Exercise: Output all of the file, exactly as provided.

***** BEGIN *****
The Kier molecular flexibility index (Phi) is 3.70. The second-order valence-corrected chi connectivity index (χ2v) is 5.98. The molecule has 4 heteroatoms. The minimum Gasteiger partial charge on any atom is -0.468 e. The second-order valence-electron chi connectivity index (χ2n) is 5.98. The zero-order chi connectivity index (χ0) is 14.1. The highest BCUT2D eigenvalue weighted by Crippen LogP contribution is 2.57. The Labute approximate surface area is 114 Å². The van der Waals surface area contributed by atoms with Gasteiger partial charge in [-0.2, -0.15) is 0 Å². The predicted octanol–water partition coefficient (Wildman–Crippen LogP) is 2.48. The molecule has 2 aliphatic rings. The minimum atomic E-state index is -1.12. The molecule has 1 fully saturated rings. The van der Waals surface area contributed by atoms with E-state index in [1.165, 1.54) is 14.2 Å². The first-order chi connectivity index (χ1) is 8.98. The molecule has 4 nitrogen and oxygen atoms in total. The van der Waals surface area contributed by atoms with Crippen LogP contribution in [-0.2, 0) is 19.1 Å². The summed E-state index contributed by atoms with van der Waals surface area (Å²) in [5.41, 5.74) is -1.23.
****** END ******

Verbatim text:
The Kier molecular flexibility index (Phi) is 3.70. The second-order valence-corrected chi connectivity index (χ2v) is 5.98. The molecule has 4 heteroatoms. The minimum Gasteiger partial charge on any atom is -0.468 e. The second-order valence-electron chi connectivity index (χ2n) is 5.98. The zero-order chi connectivity index (χ0) is 14.1. The highest BCUT2D eigenvalue weighted by Crippen LogP contribution is 2.57. The Labute approximate surface area is 114 Å². The van der Waals surface area contributed by atoms with Gasteiger partial charge in [-0.2, -0.15) is 0 Å². The predicted octanol–water partition coefficient (Wildman–Crippen LogP) is 2.48. The molecule has 2 aliphatic rings. The minimum atomic E-state index is -1.12. The molecule has 1 fully saturated rings. The van der Waals surface area contributed by atoms with E-state index in [1.165, 1.54) is 14.2 Å². The first-order chi connectivity index (χ1) is 8.98. The molecule has 4 nitrogen and oxygen atoms in total. The van der Waals surface area contributed by atoms with Crippen LogP contribution in [-0.2, 0) is 19.1 Å². The summed E-state index contributed by atoms with van der Waals surface area (Å²) in [5.41, 5.74) is -1.23.